How much longer will America withhold effective treatment from those who want it, need it, and whose lives might be saved with it?
This posting addresses the just-published paper on “Decreasing international HIV transmission: the role of expanding access to opioid agonist therapies for injection drug users.” 1 The authors have provided a valuable, comprehensive summary of the evidence supporting the enormous potential of opiate agonist treatment, and the extent to which this potential is and is not being fulfilled in various regions of the world. In countries that remain resistant to permitting any opiate agonist treatment (e.g., Russian Federation, Ukraine and others), “cautious introduction” may be unavoidable, but it is painful to contemplate the suffering and loss of life that “caution” brings with it.
Here in the US, however, there seems to be no excuse for failure to move forward on a massive scale for all who are willing. We have 40 years experience with methadone, and two+ years with buprenorphine.” And yet, virtually nothing is happening! Four years ago “only 170,000 of the estimated 810,000 opioid-dependent individuals in the US” were able to receive “the most effective medical treatment for opioid dependence – opioid agonist maintenance.”2 And today? Maybe – at best- a few thousand more, though data with respect to incremental patients appear to be unavailable, suggesting no one cares enough to even count!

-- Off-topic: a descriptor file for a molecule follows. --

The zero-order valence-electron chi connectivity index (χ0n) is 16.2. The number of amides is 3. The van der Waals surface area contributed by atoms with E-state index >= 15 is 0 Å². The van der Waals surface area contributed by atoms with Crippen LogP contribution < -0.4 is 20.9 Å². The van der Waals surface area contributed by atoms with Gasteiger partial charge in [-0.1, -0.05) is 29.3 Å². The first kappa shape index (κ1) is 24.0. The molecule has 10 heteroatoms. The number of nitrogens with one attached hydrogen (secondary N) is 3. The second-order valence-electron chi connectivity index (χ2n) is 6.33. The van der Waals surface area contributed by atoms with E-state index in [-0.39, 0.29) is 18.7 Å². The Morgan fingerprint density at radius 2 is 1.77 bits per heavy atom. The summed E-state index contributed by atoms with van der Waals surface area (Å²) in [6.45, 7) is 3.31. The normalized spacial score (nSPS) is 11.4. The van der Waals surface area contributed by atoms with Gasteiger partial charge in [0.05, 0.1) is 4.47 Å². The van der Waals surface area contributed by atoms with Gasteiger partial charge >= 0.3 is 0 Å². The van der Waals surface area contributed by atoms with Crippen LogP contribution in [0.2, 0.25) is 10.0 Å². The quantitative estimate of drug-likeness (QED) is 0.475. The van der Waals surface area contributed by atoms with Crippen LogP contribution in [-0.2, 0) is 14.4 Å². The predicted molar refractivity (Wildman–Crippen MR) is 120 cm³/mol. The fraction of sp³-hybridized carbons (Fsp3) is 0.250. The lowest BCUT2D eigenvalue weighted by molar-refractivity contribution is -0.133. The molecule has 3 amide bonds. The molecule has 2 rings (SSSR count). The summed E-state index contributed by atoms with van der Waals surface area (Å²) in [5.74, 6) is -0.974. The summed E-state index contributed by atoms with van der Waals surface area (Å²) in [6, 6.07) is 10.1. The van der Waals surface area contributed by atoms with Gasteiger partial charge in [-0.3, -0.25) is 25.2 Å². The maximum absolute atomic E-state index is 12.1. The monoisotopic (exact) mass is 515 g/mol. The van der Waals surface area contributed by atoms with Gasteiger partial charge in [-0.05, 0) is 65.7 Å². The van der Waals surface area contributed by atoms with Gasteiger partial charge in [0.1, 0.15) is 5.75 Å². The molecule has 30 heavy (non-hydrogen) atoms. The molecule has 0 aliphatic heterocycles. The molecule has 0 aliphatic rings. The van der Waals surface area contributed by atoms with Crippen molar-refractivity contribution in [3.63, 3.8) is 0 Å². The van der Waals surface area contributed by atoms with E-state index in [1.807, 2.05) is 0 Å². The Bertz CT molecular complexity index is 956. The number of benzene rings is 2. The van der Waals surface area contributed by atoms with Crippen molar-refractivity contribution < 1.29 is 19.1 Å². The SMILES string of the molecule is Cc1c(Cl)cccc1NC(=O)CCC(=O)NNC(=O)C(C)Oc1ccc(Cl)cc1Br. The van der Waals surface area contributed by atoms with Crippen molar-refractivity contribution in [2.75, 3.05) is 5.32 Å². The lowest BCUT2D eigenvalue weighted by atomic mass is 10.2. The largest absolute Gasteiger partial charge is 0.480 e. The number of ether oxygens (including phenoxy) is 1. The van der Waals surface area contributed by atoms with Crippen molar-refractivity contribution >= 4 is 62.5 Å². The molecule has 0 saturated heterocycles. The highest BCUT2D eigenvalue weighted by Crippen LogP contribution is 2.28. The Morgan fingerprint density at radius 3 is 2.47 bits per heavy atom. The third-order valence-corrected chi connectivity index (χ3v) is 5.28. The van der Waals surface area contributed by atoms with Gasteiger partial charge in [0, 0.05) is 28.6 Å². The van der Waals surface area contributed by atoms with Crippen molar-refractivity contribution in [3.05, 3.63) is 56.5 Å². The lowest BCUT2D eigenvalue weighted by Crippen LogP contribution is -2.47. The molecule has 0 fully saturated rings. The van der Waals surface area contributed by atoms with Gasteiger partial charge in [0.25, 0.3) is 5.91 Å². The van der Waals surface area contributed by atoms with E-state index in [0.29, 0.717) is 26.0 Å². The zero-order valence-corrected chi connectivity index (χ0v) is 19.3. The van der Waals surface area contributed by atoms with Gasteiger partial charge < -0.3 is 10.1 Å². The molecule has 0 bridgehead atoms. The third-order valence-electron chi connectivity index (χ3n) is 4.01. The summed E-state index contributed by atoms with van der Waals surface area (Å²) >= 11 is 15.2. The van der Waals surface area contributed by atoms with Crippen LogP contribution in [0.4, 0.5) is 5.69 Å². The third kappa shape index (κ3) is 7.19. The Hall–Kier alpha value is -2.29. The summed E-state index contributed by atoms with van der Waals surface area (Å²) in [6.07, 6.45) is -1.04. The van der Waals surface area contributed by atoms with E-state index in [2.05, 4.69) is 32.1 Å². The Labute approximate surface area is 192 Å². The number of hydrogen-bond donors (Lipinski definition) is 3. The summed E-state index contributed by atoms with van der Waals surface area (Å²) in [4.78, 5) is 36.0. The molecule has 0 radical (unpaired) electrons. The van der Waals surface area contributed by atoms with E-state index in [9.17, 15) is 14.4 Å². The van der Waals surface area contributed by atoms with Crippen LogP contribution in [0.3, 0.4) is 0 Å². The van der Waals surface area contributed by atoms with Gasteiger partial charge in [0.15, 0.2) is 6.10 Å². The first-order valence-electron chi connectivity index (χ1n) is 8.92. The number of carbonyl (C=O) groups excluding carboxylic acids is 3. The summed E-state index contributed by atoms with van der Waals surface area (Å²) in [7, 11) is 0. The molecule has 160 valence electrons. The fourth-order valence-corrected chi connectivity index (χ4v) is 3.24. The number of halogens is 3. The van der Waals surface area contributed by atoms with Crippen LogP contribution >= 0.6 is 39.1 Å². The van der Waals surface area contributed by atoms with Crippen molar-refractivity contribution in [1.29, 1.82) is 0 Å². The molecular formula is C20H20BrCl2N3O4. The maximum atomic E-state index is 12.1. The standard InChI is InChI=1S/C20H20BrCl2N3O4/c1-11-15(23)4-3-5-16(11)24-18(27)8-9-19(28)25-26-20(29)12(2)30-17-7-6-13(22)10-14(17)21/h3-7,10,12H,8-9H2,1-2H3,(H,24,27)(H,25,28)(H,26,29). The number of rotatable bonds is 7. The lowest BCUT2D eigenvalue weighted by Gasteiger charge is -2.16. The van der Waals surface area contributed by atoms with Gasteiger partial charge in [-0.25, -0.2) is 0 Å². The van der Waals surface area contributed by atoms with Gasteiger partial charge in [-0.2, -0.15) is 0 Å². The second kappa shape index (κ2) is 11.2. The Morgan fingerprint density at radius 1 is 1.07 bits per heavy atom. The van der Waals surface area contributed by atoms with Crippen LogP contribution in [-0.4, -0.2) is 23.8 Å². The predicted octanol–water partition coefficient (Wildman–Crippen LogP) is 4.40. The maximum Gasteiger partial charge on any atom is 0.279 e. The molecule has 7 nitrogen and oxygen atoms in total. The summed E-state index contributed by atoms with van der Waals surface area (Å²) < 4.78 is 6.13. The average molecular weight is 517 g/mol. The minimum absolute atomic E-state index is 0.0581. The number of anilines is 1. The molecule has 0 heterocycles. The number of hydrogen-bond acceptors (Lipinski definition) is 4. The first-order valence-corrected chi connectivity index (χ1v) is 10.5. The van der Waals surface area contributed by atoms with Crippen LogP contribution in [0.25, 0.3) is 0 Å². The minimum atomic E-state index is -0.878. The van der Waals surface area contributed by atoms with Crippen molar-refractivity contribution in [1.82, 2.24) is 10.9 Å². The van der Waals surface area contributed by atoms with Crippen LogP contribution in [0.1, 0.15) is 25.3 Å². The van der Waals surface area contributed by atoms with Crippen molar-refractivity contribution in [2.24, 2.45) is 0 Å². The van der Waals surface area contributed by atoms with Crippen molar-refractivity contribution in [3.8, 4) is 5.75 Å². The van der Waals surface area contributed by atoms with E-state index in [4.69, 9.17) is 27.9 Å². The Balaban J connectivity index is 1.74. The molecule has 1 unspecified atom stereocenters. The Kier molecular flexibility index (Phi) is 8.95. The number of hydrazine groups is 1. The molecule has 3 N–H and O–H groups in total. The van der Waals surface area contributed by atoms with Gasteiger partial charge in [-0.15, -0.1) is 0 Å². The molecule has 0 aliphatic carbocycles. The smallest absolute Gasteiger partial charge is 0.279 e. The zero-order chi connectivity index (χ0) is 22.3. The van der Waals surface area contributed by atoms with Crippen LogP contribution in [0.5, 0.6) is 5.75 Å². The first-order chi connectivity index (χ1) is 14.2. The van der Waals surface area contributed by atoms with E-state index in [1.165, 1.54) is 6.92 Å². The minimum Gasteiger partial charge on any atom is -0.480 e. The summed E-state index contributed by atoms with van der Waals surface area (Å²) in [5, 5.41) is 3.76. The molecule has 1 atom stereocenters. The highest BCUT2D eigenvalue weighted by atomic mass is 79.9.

How much longer will America withhold effective treatment from those who want it, need it, and whose lives might be saved with it? How much longer – and with what associated costs in dollars and illness and lives – will America ignore the proven ability to expand access to opioid agonist therapies for drug users? While pondering these questions – and their staggering implications – we might consider the audacity of America’s “Drug Czar,” John Walters, who reportedly has been on the stump in Europe, extolling our “balanced strategy” on drugs, and damning the efforts of other countries to lessen morbidity and mortality – i.e., to promote harm reduction. Until the U.S. gives some hint that we take seriously the lives and welfare of our own citizens, our government leaders should maintain silence on the international front when it comes to dealing with the drug problem.
1.Sullivan LE, et al. Decreasing international HIV transmission: the role of expanding access to opioid agonist therapies for injection drug users. Addiction 100:150-158, 2005
2.Fiellen DA et al. Methadone Maintenance in Primary Care: A Randomized Controlled Trial. JAMA 286(14):1724-1731, 2001
3.Watson R. US official preaches benefits of “drug courts” in curbing misuse. BMJ 330:560